BOSTON — First impressions are probably more vital to starting pitchers than anyone else.
A reliever is usually asked to pitch in a low-leverage situation when he makes his major league debut. A hitter is just one of nine. Starters have a spotlight normally, and that’s no different on Day 1.
But the effect is further magnified on a contender. Fairly or not, a spot start on win-now team can flip a switch: make it easier for the manager to turn to you again, or vice versa. It’s just one game, and it shouldn’t be that way in such a random sport. Yet, that’s the reality when every game is meaningful and every choice a manager makes is scrutinized.
Jalen Beeks’ debut wasn’t a catastrophe, even if his five-run first inning was. The Sox have a clear vision of what they want the lefty to work on when he gets back to Triple-A Pawtucket: his pitch mix. The lefty was optioned after the Sox lost 7-2 on Thursday night to the Tigers, with Beeks lasting four innings and allowing six runs. He threw 88 pitches, 60 of them fastballs per BrooksBaseball.net.
“A lot of fastballs over the heart of the plate early,” manager Alex Cora said. “After that, he settled down and he started mixing up his breaking ball and his changeup. He started elevating, and it wasn’t the start that he wanted or we wanted from him.
“After that first inning, he kept going, he kept attacking and he made some adjustments so we’re proud of the way he competed today.”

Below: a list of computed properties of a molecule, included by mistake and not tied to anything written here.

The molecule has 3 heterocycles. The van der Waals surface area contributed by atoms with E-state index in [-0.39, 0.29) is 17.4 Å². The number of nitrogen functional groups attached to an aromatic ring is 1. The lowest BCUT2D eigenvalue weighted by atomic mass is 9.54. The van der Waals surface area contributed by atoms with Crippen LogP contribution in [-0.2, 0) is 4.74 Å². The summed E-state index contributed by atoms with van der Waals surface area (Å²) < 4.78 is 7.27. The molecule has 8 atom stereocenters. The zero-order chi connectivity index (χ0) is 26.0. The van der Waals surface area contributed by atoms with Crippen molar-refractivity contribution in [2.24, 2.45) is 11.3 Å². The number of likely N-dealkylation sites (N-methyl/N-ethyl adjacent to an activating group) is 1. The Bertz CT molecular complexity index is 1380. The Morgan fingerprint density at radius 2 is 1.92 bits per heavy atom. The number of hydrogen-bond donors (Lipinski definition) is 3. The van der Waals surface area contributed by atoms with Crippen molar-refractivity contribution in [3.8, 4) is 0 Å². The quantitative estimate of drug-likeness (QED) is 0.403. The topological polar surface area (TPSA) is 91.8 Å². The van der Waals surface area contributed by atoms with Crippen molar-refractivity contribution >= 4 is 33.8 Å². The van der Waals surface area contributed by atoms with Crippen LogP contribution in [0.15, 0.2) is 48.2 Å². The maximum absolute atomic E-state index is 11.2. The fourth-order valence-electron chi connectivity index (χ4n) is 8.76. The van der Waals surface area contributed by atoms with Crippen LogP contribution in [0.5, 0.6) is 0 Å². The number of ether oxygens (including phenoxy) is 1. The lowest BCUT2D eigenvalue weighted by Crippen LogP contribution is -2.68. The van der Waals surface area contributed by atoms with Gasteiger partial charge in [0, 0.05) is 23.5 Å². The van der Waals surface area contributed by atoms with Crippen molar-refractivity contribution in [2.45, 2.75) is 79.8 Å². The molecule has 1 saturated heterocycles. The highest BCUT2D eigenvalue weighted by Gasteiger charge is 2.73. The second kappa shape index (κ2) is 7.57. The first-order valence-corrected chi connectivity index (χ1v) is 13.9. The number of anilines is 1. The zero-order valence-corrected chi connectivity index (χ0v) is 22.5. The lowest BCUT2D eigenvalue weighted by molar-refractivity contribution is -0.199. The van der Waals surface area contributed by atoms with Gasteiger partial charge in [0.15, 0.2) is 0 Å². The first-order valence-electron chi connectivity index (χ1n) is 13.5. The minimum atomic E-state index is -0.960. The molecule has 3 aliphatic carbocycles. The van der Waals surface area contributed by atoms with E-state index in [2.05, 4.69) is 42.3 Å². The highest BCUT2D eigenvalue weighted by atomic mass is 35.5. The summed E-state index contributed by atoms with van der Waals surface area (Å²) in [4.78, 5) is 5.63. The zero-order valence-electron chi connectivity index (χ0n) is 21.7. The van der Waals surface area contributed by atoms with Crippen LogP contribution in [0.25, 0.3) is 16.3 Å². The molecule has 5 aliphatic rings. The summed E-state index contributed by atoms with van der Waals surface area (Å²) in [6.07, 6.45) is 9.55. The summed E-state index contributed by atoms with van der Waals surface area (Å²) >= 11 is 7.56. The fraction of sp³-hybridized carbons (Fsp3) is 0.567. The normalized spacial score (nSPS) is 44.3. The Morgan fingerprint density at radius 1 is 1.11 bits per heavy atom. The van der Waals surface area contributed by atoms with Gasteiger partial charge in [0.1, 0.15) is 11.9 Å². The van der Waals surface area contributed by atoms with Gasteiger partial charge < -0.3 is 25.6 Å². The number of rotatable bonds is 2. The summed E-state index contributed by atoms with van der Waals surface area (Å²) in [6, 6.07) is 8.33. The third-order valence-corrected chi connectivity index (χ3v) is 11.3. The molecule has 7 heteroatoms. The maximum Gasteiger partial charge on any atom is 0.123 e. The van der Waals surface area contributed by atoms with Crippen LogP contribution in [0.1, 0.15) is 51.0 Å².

Consider a hypothetical: it’s August. The Sox have choices in the rotation. The safe move in terms of public reception for Cora may be to lean on a more known quantity. Hector Velazquez or Brian Johnson, if they happen to be stretched out, for example. (Who knows what the landscape looks like then?)
Cora, thus far, seems to march to his own drum. But he’s not immune to public perception, so how he’ll handle Beeks going forward will be interesting. Does he turn to him immediately when the Sox next need a starter?
Sometimes, need and scheduling trumps all. If Beeks is fresh and on his turn, he may be the guy no matter what. Still, Beeks will need to show continued success at Pawtucket to make his return viable. Not in numbers so much as in approach.
“We’re going to map out a plan, and there’s going to be some adjustments as far as his pitch usage at that level,” Cora said. “Regardless of the results, it’s very important for him to use the breaking ball, and from there, he can use the fastball up. He’s been very successful down there in Triple-A with strikeouts and he’s been dominant.
“At the same time, there’s another level and he needs to [reach] that. [Pitching coach Dana LeVangie] will talk to [Pawtucket pitching coach Kevin Walker] and they’ll make a plan and he’s going to start doing that."
Beeks was told after the game he was optioned back to the minors.
“We just told him that sometimes, it doesn’t matter the results,” Cora said. “You go down there and you start making adjustments as far as what we want you to do, and he’ll be fine.”
Blake Swihart, by the way, isn’t to blame for Beeks’ outing. A different catcher might have encouraged slightly different usage, but a pitcher that relies on deception simply wasn’t deceiving the opposition on Friday.
Beeks will be back. He’s not throwing 86 mph. He sits in the low-90s and can dial it up to the mid-90s. He's viable as a big leaguer.
What will be worth watching, though, is just how soon Beeks makes it back — particularly if the opponent is someone more impressive than the middling Tigers.
"I think spin rate and his fastball will play at this level, but you have to mix it up,” Cora said. “You have to slow them down a little bit so the fastball plays up in the zone.”